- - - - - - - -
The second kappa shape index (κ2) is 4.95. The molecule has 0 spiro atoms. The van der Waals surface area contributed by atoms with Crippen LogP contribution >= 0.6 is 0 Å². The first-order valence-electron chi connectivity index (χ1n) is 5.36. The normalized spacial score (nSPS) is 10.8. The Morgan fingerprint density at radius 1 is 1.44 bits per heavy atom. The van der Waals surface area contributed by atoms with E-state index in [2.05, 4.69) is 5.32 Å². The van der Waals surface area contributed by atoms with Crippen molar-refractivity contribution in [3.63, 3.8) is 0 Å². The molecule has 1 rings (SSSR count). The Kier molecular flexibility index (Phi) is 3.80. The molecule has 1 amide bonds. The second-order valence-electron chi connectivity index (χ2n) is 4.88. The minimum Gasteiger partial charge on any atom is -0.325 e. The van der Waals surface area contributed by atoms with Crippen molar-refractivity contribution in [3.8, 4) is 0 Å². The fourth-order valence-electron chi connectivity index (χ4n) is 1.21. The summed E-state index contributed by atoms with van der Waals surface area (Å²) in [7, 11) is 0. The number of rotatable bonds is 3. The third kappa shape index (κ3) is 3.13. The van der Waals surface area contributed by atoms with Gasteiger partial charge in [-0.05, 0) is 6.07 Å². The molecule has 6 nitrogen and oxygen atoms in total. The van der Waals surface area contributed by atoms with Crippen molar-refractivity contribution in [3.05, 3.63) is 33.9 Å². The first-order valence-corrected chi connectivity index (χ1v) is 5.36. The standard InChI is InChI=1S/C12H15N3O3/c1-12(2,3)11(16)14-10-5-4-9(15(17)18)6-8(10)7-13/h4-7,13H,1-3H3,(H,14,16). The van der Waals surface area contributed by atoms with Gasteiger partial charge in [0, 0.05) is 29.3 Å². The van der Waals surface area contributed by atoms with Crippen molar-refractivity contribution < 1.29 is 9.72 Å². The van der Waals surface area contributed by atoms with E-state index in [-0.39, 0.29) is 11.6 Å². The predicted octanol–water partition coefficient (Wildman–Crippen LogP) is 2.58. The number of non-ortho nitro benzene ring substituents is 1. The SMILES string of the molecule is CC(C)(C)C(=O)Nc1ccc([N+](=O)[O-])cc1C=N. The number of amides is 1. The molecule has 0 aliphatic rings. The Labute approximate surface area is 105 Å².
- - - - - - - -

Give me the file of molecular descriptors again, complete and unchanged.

The second kappa shape index (κ2) is 4.95. The molecule has 0 spiro atoms. The van der Waals surface area contributed by atoms with Crippen LogP contribution >= 0.6 is 0 Å². The first-order valence-electron chi connectivity index (χ1n) is 5.36. The normalized spacial score (nSPS) is 10.8. The Morgan fingerprint density at radius 1 is 1.44 bits per heavy atom. The van der Waals surface area contributed by atoms with E-state index in [2.05, 4.69) is 5.32 Å². The van der Waals surface area contributed by atoms with Crippen molar-refractivity contribution in [3.63, 3.8) is 0 Å². The molecule has 1 rings (SSSR count). The Kier molecular flexibility index (Phi) is 3.80. The molecule has 1 amide bonds. The second-order valence-electron chi connectivity index (χ2n) is 4.88. The minimum Gasteiger partial charge on any atom is -0.325 e. The van der Waals surface area contributed by atoms with Crippen molar-refractivity contribution in [3.8, 4) is 0 Å². The fourth-order valence-electron chi connectivity index (χ4n) is 1.21. The summed E-state index contributed by atoms with van der Waals surface area (Å²) in [7, 11) is 0. The number of rotatable bonds is 3. The third kappa shape index (κ3) is 3.13. The van der Waals surface area contributed by atoms with Gasteiger partial charge in [-0.05, 0) is 6.07 Å². The molecule has 6 nitrogen and oxygen atoms in total. The van der Waals surface area contributed by atoms with Crippen molar-refractivity contribution in [3.05, 3.63) is 33.9 Å². The first-order valence-corrected chi connectivity index (χ1v) is 5.36. The standard InChI is InChI=1S/C12H15N3O3/c1-12(2,3)11(16)14-10-5-4-9(15(17)18)6-8(10)7-13/h4-7,13H,1-3H3,(H,14,16). The van der Waals surface area contributed by atoms with Gasteiger partial charge in [0, 0.05) is 29.3 Å². The van der Waals surface area contributed by atoms with Crippen molar-refractivity contribution < 1.29 is 9.72 Å². The van der Waals surface area contributed by atoms with E-state index in [-0.39, 0.29) is 11.6 Å². The predicted octanol–water partition coefficient (Wildman–Crippen LogP) is 2.58. The number of non-ortho nitro benzene ring substituents is 1. The SMILES string of the molecule is CC(C)(C)C(=O)Nc1ccc([N+](=O)[O-])cc1C=N. The number of amides is 1. The molecule has 0 aliphatic rings. The Labute approximate surface area is 105 Å².